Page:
A seldom seen turned wooden barber pole (Deischer collection) with red, white and blue stripes, 36 inches high ($2/2,500), sold for $10,530.
The Ghirardelli’s chocolate painted tin trade sign of a young girl and her doll having a hot cocoa party, 23 by 17 inches, in excellent condition, made a reasonable $10,530 against its high $2,500 estimate.
Of the 37 occupational shaving mugs from the Deischer collection, the best of the best was the Limoges mug depicting a man installing a wrought iron gate and fence, inscribed “O.R. Schellenberger,” that sold for a remarkable $4,680 ($300/500). An occupational mug depicting a barbershop with three barbers and five customers inscribed, “Andrew Bradford” made $2,574 ($1/1,500).
Of the Friday evening sale Pook said, “It was a great sale, a couple of surprises, the barber pole, brought more than $10,000. Most of the major things were today. A shaving mug brought $4,500.”
Anna Deischer, consignor of the matching cupboards, was on hand at the sale, “One was in the family. When I was a little girl, there it was,” she said. “The other piece I bought about 37 years ago at a country auction in Lehigh County, in the Straustown area. What was it, $500?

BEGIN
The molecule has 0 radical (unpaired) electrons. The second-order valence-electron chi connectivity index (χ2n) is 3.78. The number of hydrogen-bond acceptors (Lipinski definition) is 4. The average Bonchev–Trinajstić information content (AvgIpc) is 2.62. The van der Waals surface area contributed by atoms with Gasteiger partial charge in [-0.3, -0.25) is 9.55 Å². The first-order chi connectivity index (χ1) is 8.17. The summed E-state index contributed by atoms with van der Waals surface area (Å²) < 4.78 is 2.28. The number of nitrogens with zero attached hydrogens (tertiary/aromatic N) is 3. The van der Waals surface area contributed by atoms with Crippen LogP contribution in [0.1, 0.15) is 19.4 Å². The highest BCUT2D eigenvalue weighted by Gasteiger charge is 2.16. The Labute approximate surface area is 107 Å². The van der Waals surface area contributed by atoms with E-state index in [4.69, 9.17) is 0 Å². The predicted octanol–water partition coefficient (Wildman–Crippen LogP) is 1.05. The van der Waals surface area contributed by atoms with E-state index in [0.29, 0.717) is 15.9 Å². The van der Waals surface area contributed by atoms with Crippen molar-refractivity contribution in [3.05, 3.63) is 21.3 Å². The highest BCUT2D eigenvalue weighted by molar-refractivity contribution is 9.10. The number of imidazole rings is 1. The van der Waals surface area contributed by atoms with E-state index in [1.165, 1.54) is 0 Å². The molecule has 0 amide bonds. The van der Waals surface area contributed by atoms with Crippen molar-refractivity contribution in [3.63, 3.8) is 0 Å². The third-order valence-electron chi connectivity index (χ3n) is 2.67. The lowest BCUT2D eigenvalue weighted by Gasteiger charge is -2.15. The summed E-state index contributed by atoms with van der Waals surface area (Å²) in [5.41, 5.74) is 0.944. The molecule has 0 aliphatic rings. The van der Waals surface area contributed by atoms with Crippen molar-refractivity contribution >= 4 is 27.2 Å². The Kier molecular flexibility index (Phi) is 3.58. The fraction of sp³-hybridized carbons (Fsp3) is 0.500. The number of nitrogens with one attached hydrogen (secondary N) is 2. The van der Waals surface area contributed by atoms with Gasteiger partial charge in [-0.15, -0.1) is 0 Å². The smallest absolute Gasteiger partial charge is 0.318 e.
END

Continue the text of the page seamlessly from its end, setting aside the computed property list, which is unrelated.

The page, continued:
“The barbershop pole, I bought two identical, many years agoin the Williamsport area. I bought the two of them for $300 andshortly after I bought them, I sold the one for $300…I shouldhave kept the other one.”
An inordinately large number of Eighteenth and Nineteenth Century very fine silver lots sold Saturday morning. Included was a very large collection of more than 60 early Nineteenth and late Eighteenth Century silver nutmeg graters, etuis, snuff boxes and vinaigrettes in all forms, sold in lots of one to four items. Depending upon the bidder’s taste and form rarity, lot prices ranged from mid-hundreds to $2,000.
With a less than modest estimate of $500-$1,000, the rare New York silver nutmeg grater, circa 1778, with the touch of Sylvester Morris, inscribed, “This box given to Miss Elizabeth Putnam by Major General Sir John Vaughan at Newtown, Long Island, 1778,” had the attention of three phone bidders. But, to no avail; the gallery took this rarity at an astounding $35,000.
A good grouping of ten-plus lots of Gaudy Dutch plates, cups and saucers and teapots sold in the mid-hundreds range. The redware lots were a different story. The Matawan, N.J., 23-inch diameter charge, Nineteenth Century with yellow slip decoration of a bird on a branch, attributed to William Lowe, had four phones bid it to twice its $1,500 low estimate. A second “bird on branch,” 12-inch diameter, did better, selling to the phones at twice its high $3,000 estimate.